Pittsburgh Galleries Project opening

Avonworth seniors Alexis Monroe and Jake Morrison work to complete glass mosaics for exhibition in Avonworth’s Pittsburgh Gallery Project, where students were mentored by professionals from the city’s museums. Photo by Tom Steiner for The Citizen

Imagine having five local art galleries all in one building, all at the same time. The Warhol, Carnegie Museum of Art, the Mattress Factory, the ToonSeum and the Pittsburgh Glass Center will arrive at Avonworth next Tuesday, April 22, with an opening reception beginning at 6 p.m.

But to clarify: The museums themselves will not be there. Instead, they will be there in spirit through the Pittsburgh Galleries Project, which developed out of the desire to promote the arts as being critical to students' learning, to infuse project-based learning, to further exposure to careers in art, and to provide an opportunity for students to exercise 21st-century skills.

As Dr. Kenneth Lockette, high school principal explained, "Through the project, students have had to practice skills such as working with museum professionals and creating visions for their exhibits. They also had to problem-solve, collaborate, negotiate, prepare professional proposals, create a budget, plan, and execute. What they are creating is real and will be displayed and judged by the public."

The project came about via a $10,000 Sprout's Hive Fund grant application written by Lockette with assistance from graphic arts teacher Gabrielle Nicely and studio art teacher Kerri Villani. Funds were used to visit partnering institutions, to host museum professionals, and to supply materials for the project, helping the students to learn about multiple facets of the art world.

Students have been working with the museums, which have served as mentors in preparing them to design, create, curate, and manage exhibition spaces throughout the school. The end product will be fully curated spaces that will reflect the characteristics and mediums of the partnering museums.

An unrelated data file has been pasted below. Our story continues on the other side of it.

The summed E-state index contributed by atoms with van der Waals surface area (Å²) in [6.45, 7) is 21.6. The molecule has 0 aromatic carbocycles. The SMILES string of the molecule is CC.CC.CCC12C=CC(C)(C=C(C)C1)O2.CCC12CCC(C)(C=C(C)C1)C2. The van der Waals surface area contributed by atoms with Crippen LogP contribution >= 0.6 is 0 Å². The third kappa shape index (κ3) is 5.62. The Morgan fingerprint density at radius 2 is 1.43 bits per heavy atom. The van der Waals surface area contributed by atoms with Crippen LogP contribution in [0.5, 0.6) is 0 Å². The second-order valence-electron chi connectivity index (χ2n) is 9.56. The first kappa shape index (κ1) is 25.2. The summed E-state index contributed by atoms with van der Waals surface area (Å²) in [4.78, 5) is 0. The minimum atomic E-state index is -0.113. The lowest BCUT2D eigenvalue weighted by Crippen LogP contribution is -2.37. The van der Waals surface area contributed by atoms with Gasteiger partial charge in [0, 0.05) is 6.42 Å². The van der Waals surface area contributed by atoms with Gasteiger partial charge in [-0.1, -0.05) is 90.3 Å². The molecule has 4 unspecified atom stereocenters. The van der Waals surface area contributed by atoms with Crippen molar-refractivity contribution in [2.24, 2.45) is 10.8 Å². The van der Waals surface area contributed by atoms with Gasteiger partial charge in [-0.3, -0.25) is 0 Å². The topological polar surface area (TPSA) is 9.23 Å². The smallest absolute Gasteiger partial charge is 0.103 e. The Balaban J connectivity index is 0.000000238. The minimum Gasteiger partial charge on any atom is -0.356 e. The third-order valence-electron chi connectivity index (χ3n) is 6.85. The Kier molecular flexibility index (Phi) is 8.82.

Among the installations that will be spread throughout the high school: a pop culture-themed area that will celebrate female music icons in a Warhol- inspired style; an exhibition of 160 photographs of members of the community, on display in the cafeteria, created by the group working with Carnegie Museum of Art. Also in the cafeteria, students working with Pittsburgh Glass Center created 10 mosaic glass windows, which all come together to create a unified scene.

The ToonSeum work is themed, "The Dark Knight Throughout the Decades: The 75th Anniversary of Batman." The pieces came from various sources, including art on loan from the Toonseum, from Batman artists, and from private collectors. A few pieces were purchased, as well.

Students in the Mattress Factory group have made five stands that will be scattered around the school, juxtaposing older pictures of the building in their original location. They also have created a large vinyl banner that will be placed in front of the high school entrance, juxtaposing photos of the original building with its modern counterpart.

The overall project was entirely extracurricular, but students involved found it to be a great learning experience.

The results have been worth it. "It has been wonderful to watch the students commit to a creative vision and really dedicate themselves to completing it," Nicely said.

Agreeing with her teaching colleague, Villani said, "This project has been a unique and wonderful experience for our students. They worked incredibly hard and the final outcome is a testament to their artistic talent."

A district-wide art show running concurrently will be taken down April 24, but work involved in the Pittsburgh Galleries Project will remain indefinitely.


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